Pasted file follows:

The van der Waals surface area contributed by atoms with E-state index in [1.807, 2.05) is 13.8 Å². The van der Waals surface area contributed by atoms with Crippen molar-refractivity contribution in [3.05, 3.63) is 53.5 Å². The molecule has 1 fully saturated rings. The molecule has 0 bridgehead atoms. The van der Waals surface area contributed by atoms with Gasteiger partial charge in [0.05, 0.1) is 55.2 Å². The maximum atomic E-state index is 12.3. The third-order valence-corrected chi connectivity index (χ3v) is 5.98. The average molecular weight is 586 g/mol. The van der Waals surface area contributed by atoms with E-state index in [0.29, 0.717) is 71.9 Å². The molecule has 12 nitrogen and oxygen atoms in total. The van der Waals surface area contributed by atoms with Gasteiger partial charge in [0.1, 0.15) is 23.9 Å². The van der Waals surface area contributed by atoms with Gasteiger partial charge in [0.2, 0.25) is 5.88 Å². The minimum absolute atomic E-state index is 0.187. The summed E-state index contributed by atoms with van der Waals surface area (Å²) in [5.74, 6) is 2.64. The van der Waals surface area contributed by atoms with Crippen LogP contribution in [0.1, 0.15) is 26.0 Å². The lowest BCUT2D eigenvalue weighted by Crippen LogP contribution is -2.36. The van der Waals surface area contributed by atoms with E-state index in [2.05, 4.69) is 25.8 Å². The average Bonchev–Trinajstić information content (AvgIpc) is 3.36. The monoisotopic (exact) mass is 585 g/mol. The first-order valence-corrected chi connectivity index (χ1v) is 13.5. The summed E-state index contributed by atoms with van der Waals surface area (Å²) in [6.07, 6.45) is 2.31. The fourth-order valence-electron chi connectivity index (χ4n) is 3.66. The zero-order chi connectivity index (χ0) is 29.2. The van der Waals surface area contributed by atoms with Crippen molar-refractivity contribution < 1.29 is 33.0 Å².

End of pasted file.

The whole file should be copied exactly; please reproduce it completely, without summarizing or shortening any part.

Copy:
The van der Waals surface area contributed by atoms with E-state index in [1.807, 2.05) is 13.8 Å². The van der Waals surface area contributed by atoms with Crippen molar-refractivity contribution in [3.05, 3.63) is 53.5 Å². The molecule has 1 fully saturated rings. The molecule has 0 bridgehead atoms. The van der Waals surface area contributed by atoms with Gasteiger partial charge in [0.05, 0.1) is 55.2 Å². The maximum atomic E-state index is 12.3. The third-order valence-corrected chi connectivity index (χ3v) is 5.98. The average molecular weight is 586 g/mol. The van der Waals surface area contributed by atoms with E-state index in [0.29, 0.717) is 71.9 Å². The molecule has 12 nitrogen and oxygen atoms in total. The van der Waals surface area contributed by atoms with Gasteiger partial charge in [0.1, 0.15) is 23.9 Å². The van der Waals surface area contributed by atoms with Gasteiger partial charge in [0.2, 0.25) is 5.88 Å². The minimum absolute atomic E-state index is 0.187. The summed E-state index contributed by atoms with van der Waals surface area (Å²) in [5.74, 6) is 2.64. The van der Waals surface area contributed by atoms with Crippen LogP contribution in [0.1, 0.15) is 26.0 Å². The lowest BCUT2D eigenvalue weighted by Crippen LogP contribution is -2.36. The van der Waals surface area contributed by atoms with E-state index in [2.05, 4.69) is 25.8 Å². The average Bonchev–Trinajstić information content (AvgIpc) is 3.36. The monoisotopic (exact) mass is 585 g/mol. The first-order valence-corrected chi connectivity index (χ1v) is 13.5. The summed E-state index contributed by atoms with van der Waals surface area (Å²) in [6.07, 6.45) is 2.31. The fourth-order valence-electron chi connectivity index (χ4n) is 3.66. The zero-order chi connectivity index (χ0) is 29.2. The van der Waals surface area contributed by atoms with Crippen molar-refractivity contribution < 1.29 is 33.0 Å².